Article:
The Ending Point of the Only Divided Nation in the World

Most people around the world have worried about the Korean Peninsula as well as Korean nations because of world peace. Over time, there still remains many conflicts. There was a summit between North and South Korea after 11 years. The peace of the peninsula is one of the biggest events not only for peace of world but also for Korean history. Although the nations thought only the unification can be the answer, nowadays, their opinions are divided.

On April 27, there was an inter-Korea summit that ended well. In addition, another summit is planned for this fall. All nations, and of course Korean people, are focused on the denuclearization of and peace on the Korean Peninsula. There are three positive aspects of unification: national development, international society, and ethnographics.
First, a unified Korea will show great benefits in perspective of national development. Korea’s economic bloc can expand across China and Siberia into Eurasia, and it will come to dominate as a major distribution center in Northeast Asia. If North Korea’s abundant underground resources and cheap labor are combined with South Korean’s capital and technology, it will join the ranks of highly industrialized countries in the future through rapid economic development.
Second, unification will significantly affect the international community through not only peace, but also balance of power. By eliminating the danger of war on the Korean Peninsula, unification will contribute to establishing peace in neighboring countries, and even the world. A unified Korea can be a central country that can lead the power balance between neighboring countries, contributing to regional peace, and forming peaceful cooperation systems. It will be a model for political development in the international community.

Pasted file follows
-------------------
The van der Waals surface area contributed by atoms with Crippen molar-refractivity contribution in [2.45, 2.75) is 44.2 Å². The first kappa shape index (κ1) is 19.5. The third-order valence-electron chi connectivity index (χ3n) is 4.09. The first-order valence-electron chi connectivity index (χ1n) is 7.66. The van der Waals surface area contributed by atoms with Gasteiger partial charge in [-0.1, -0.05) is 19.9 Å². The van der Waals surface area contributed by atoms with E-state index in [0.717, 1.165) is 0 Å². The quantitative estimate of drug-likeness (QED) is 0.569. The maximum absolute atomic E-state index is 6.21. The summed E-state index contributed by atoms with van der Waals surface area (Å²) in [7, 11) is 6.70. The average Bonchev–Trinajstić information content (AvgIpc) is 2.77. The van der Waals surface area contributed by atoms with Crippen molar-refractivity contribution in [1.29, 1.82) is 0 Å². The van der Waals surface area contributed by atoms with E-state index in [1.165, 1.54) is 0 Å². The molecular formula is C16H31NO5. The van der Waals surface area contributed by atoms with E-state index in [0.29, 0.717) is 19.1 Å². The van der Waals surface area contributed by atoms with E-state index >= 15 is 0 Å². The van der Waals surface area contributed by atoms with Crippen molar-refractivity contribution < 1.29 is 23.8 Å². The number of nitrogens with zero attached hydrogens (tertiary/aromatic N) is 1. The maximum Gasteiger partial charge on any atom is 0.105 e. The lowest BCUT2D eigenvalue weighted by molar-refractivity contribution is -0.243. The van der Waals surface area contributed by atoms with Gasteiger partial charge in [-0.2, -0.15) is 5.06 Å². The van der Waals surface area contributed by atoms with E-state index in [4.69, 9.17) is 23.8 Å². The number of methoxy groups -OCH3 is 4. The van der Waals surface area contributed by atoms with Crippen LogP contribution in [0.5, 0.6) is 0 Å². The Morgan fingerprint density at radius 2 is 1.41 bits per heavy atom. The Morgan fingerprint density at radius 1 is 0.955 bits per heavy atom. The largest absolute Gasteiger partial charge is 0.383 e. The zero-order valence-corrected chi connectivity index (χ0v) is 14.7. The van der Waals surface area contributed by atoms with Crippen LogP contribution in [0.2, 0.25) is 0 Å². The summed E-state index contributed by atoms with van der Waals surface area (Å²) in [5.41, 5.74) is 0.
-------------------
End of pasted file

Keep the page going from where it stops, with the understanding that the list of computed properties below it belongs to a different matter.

Finally, North and South Korea are the ethnological aspects of one nation. It is necessary to restore historical legitimacy and national homogeneity. In the Unification Ministry’s Unification Education Institute’s “Understanding of the Unification Problem”, unification should be realized to correct the history of the divided nation, to form the national community, and to develop national culture. Unification can reestablish and develop the national culture to maximize the capabilities of the people.
In conclusion, the Republic of Korea is on the threshold of being a developed country as it has achieved political and economic development despite the state of division. From now on, any limitations must be overcome for reunification. A unified Korea may face economic confusion or stagnation in the short term, but it will join the ranks of developed countries through gradual economic growth in the long view. Unification will make it possible to take a leap forward as the major economic power and model of democracy.

●Opinion from a reader
(Roh Seung-han, Department of International Relations)